Does anyone have a recommendation for software which can efficiently calculate the Baker-Campbell-Hausdorff series in classical Lie algebras?

Right now, I have a problem which boils down to understanding Baker-Campbell-Hausdorff with respect to a basis in su(2), and this seems like the kind of thing Sage or Mathematica should be able to handle. However, I haven't had to use computer algebra packages for Lie theory before, so I would love to be pointed in the right direction.

Many thanks,


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    $\begingroup$ For $SU(2)$, rather than using BCH, why not just exponentiate the matrices, multiply them and compute the logarithm? The logarithm is the most involved step, but it basically amounts to computing the eigenvalues and eigenvectors. This is a relatively straightforward task. Do you want the answer to be in a particular form? $\endgroup$ – Ryan Budney Nov 2 '11 at 17:35
  • $\begingroup$ I suppose in principle there's a nice closed-form answer if you use the above approach. You can determine the axis and angle of rotation by solving some linear and a quadratic equation. $\endgroup$ – Ryan Budney Nov 2 '11 at 17:40
  • $\begingroup$ I've been told that LiE is a good software package for many Lie-theoretic problems. I've never used it myself, so I'll leave this as a comment, rather than an answer. $\endgroup$ – Theo Johnson-Freyd Nov 2 '11 at 18:02
  • $\begingroup$ @Ryan, SU(2) is a warm-up for SU(n), so while I could do things by hand here, I figured it's worth my while to find a good computer program now. Theo, thanks for the mention on LiE. I'll take a look at it. $\endgroup$ – Jesse Wolfson Nov 2 '11 at 19:13
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    $\begingroup$ arxiv.org/abs/math-ph/9905012 $\endgroup$ – Steve Huntsman Nov 3 '11 at 0:10

There is a quite comprehensive package for Lie algebras in Maple. It is developed by Ian Anderson (from Utah State not Jethro Tull).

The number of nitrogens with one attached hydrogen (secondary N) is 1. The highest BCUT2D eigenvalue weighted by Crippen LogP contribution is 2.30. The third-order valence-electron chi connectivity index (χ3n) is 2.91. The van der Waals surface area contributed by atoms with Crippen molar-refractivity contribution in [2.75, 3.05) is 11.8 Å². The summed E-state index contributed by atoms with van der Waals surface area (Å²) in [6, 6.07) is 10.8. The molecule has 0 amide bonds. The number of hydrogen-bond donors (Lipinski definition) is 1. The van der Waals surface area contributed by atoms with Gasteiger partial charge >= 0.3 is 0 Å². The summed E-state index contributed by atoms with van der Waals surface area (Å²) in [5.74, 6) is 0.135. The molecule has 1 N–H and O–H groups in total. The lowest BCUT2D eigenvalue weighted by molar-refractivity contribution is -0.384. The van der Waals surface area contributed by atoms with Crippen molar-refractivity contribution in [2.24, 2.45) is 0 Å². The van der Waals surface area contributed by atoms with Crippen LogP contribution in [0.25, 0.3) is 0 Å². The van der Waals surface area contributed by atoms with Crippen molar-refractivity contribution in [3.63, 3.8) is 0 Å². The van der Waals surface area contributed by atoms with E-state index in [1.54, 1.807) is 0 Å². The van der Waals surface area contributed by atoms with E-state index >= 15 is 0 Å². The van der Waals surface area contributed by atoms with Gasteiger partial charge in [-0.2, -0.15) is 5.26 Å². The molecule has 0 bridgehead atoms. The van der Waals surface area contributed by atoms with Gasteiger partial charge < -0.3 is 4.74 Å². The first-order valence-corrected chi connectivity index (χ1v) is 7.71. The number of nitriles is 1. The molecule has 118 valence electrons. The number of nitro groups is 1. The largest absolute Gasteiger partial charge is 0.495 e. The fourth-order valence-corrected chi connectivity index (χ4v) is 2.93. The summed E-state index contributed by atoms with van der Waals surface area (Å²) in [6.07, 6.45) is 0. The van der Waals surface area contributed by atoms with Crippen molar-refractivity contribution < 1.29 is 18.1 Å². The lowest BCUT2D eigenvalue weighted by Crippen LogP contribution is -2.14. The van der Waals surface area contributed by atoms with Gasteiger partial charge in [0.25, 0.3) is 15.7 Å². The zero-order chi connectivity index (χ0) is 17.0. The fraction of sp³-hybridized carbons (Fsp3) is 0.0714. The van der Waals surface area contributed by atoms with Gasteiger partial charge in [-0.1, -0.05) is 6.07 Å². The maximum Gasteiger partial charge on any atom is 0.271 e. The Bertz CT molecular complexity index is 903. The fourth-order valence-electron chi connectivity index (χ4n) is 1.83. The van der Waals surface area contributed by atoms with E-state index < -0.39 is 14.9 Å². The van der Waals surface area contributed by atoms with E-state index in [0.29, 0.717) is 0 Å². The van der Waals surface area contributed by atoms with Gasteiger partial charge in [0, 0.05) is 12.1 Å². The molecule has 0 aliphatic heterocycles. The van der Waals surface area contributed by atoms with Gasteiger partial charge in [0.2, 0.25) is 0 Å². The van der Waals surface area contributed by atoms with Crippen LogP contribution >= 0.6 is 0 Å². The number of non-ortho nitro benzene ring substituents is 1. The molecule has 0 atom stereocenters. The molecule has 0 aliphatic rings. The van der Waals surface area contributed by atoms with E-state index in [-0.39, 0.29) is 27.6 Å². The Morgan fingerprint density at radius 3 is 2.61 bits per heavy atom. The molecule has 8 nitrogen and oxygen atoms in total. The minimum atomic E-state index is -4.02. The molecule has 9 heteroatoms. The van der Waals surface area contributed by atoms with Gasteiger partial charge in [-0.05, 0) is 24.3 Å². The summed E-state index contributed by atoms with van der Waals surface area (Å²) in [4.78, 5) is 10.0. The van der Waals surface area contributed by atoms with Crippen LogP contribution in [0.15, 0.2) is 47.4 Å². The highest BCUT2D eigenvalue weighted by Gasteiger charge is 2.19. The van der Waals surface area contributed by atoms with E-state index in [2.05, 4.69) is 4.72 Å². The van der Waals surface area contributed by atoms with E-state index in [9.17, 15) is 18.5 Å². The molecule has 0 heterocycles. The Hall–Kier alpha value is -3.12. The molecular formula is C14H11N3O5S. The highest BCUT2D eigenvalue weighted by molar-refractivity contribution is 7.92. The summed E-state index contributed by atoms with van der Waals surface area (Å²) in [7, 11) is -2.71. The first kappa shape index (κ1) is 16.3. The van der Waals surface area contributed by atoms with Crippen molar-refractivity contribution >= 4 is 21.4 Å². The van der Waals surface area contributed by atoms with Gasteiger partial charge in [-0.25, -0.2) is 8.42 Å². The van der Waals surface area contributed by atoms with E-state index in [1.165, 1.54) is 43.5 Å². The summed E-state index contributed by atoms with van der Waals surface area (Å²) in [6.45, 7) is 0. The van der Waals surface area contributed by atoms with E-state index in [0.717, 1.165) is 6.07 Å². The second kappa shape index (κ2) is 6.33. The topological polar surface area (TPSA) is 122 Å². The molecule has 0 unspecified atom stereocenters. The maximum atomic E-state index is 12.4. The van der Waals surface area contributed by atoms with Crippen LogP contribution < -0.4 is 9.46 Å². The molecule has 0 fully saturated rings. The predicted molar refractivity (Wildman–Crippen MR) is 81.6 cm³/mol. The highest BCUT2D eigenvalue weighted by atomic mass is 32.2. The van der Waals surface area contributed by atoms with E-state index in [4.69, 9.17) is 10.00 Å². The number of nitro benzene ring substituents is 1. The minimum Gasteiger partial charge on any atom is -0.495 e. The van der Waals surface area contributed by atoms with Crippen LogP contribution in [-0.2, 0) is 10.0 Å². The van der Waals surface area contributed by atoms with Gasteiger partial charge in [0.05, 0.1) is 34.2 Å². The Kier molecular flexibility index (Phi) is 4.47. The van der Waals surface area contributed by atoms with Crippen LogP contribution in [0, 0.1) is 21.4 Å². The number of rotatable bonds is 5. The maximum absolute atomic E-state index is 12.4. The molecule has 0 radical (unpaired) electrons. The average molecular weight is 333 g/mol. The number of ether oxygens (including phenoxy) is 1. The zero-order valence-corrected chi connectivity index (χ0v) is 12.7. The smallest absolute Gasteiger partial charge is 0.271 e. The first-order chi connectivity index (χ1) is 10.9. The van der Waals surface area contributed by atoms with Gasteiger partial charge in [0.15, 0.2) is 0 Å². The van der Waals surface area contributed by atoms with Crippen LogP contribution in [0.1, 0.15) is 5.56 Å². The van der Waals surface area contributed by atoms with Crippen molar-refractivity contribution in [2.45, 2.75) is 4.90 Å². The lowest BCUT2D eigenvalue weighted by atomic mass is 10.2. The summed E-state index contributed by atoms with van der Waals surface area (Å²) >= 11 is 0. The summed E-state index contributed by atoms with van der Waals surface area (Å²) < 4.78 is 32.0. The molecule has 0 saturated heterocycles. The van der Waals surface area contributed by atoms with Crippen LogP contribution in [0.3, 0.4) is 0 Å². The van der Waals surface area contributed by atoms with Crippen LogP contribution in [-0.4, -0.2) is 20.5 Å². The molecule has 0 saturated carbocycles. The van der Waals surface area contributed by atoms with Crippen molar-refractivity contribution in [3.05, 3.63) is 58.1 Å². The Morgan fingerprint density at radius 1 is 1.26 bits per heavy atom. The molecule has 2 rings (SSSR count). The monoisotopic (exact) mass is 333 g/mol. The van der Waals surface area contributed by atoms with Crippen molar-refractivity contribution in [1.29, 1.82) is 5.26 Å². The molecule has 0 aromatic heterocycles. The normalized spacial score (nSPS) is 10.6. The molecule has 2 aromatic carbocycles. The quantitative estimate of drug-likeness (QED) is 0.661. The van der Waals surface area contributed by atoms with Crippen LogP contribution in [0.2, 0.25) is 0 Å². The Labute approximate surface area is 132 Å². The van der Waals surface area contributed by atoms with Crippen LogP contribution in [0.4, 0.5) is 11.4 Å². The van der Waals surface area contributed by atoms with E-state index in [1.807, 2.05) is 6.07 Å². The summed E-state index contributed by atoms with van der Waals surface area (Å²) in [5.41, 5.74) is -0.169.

You don't need any packages to be able to do that in Mathematica for small Lie algebras such as su(2), probably not in SAGE either (I'm familiar with Mathematica). Anyway, Basically you just need to use the MatrixExp function and solve some equations. E.g. define

$M_1 = \text{MatrixExp}\left[\sum\limits_i \alpha^i X_i\right]$ and $M_2 =\prod\limits_i\text{MatrixExp}\left[\beta^i X_i\right]$

You may get transcendental equations, but you can simplify things by hand. Here's $M_2$ explicitly (just pick a basis $X_i$):

$\text{M2}=\text{MatrixExp}[X[1]\alpha [1]].\text{MatrixExp}[X[2]\alpha [2]].\text{MatrixExp}[X[3]\alpha [3]]\text{//}\text{FullSimplify}$

  • $\begingroup$ umm and I mean of course then solve the equation $M_1 = M_2$ for $\alpha$'s or $\beta$'s... $\endgroup$ – H. Arponen Nov 3 '11 at 9:32

I don't have a first-hand experience, but hope this is helpful anyway. K.Engo, A.Marthinsen and H.Munthe-Kaas have done a lot of work on numerical methods for solving ODE on manifolds (and Lie groups in particular). See for example their paper ''DiffMan: an object-oriented Matlab toolbox for solving differential equations on manifolds'', Appl. Numerical Mathematics, 39 (2001), p.323 where they discuss a particular package.

  • $\begingroup$ There is the paper K. Engø, "On the BCH-formula in so(3)", BIT Numerical Mathematics, 41, number 3, 2001, pp629-632. Its technique is directly applicable (more simply) to $\exp:su(2)\to SU(2)$, you simply put the $SU(2)$ Rodrigues formula instead of the $SO(3)$ one into Engo's procedure. $\endgroup$ – WetSavannaAnimal Mar 28 '14 at 1:10

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